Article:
In what may turn out to be a turning point for the SVO movement, a World War 2 vintage jeep in the Adilabad forest area is about to be modified to run on Karanji oil. With start-stop vehicle engines, it is better to have two tanks with a switch: diesel to start on, SVO to run on and diesel again before stopping. The jeep as a 4 wheel drive is the work-horse of the Indian countryside. They are sturdy and cheap to buy, but diesel costs are a killer. If SVO make a difference here, the impact on rural transportation, load carrying and job generation will be immense.
The Professor's vision is broad: "There is room for everyone in this new economy. Small groups running nurseries, forest folk gathering seeds, small land holders planting for SVO, big corporations farming hundreds of acres, the state developing wastelands, organic farmers using the oil cake as manure, national security strategists factoring SVO in, activists into greening of India and watchdogs battling pollution. All these can come in and find win-win solutions. The market is virtually infinite. After all our oil import bill is $ 6 billion a year-- and growing."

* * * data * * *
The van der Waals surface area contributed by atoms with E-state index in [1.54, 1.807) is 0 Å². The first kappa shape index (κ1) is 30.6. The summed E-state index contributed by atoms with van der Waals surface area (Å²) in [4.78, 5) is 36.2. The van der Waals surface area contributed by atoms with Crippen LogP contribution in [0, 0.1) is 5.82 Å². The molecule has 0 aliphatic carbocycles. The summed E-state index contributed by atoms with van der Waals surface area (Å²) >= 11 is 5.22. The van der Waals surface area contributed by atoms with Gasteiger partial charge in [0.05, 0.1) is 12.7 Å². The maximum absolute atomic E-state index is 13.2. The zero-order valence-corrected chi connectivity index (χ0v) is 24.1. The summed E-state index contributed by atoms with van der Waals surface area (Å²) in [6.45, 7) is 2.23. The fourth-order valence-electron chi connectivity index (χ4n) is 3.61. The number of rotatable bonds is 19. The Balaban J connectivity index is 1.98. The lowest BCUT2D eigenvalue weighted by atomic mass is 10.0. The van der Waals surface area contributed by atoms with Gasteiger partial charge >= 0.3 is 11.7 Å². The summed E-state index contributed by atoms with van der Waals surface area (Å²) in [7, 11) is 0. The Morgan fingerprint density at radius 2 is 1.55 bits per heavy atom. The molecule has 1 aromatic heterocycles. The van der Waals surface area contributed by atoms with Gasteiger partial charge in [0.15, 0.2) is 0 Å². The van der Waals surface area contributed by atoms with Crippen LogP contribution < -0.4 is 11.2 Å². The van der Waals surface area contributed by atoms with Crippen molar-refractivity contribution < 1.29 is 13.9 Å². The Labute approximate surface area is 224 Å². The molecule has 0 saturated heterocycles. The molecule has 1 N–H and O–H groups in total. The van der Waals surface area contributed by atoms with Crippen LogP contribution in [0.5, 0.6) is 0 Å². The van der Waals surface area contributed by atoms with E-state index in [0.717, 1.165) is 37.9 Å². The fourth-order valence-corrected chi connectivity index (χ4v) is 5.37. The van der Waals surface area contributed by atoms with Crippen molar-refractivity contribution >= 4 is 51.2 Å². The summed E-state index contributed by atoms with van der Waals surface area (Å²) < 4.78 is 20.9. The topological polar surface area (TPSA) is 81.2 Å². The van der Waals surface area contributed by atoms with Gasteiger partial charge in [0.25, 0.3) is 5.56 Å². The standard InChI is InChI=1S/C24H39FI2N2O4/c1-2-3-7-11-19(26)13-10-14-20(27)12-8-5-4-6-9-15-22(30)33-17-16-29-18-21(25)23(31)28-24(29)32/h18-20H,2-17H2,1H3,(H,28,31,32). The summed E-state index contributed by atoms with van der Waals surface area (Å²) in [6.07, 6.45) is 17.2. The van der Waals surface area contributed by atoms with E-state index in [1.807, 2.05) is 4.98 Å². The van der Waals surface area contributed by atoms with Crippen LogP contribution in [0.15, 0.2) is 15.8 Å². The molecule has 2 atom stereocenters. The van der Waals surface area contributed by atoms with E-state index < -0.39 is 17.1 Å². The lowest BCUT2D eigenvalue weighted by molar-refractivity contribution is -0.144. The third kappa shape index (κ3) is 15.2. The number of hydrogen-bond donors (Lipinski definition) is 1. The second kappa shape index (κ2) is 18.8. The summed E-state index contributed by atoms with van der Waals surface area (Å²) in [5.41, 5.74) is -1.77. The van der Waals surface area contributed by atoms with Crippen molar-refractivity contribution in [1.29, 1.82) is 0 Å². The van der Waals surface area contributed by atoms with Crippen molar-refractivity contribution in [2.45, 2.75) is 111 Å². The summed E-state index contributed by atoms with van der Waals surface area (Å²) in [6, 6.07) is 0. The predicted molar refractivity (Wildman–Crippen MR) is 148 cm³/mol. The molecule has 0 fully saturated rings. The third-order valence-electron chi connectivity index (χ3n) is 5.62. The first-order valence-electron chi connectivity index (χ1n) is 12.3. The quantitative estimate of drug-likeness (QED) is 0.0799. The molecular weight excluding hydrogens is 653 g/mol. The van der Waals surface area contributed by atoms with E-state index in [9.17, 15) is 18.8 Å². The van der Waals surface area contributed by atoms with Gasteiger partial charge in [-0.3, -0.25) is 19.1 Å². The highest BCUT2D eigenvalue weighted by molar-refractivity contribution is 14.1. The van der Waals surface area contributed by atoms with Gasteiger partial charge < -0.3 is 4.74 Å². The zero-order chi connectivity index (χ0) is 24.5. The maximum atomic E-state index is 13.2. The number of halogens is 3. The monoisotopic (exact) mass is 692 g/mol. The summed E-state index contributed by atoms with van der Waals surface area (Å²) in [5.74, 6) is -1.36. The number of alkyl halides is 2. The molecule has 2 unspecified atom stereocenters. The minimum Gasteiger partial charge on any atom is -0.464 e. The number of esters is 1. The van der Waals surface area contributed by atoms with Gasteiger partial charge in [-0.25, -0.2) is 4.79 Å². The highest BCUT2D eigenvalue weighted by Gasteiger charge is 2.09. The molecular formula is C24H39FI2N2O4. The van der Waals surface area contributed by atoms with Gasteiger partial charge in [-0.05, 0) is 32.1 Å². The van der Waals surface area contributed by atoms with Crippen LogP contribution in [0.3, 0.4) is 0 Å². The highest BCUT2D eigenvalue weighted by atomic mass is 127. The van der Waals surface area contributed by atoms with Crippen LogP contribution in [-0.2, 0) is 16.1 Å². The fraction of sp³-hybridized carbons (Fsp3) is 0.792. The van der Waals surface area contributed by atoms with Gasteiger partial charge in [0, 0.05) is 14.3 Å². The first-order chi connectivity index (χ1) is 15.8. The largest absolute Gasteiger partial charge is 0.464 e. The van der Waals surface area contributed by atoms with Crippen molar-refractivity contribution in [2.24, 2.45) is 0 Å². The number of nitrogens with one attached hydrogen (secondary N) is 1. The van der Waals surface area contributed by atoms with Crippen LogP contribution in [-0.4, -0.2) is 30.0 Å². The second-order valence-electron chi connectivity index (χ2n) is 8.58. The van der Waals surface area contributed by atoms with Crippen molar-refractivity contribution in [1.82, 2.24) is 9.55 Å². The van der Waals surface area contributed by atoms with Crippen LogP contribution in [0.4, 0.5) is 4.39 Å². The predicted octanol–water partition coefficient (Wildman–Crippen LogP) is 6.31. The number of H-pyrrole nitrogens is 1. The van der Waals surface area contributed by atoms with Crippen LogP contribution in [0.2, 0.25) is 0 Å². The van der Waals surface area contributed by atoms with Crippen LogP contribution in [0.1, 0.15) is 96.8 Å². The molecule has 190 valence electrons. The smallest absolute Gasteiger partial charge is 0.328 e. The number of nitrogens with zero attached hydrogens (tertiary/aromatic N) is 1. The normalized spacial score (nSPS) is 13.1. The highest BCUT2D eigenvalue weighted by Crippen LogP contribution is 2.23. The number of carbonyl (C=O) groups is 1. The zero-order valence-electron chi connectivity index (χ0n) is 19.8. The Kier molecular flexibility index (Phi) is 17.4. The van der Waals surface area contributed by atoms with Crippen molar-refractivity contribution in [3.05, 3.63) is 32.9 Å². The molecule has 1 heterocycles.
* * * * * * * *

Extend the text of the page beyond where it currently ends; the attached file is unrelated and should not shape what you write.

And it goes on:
Indians everywhere are beginning to get hooked by the idea. It's an emerging drama you want to be a part of. It urges you to find a role for yourself. For example, the alumni of the IIT-Madras batch of 1969 have decided to gift an oil milling plant to a women's SHG in Thally in Tamil Nadu. It was their way to pay back. The plant costs Rs.350,000. The 180 alumnus have chipped in. That Prof. Shrinivasa is an IIT-69 alumnus is a matter of small detail.
SuTRA [Sustainable Transformation of Rural Areas]
Dept. of Mech. Engg.
Indian Institute of Science,
Bangalore 560 012, India
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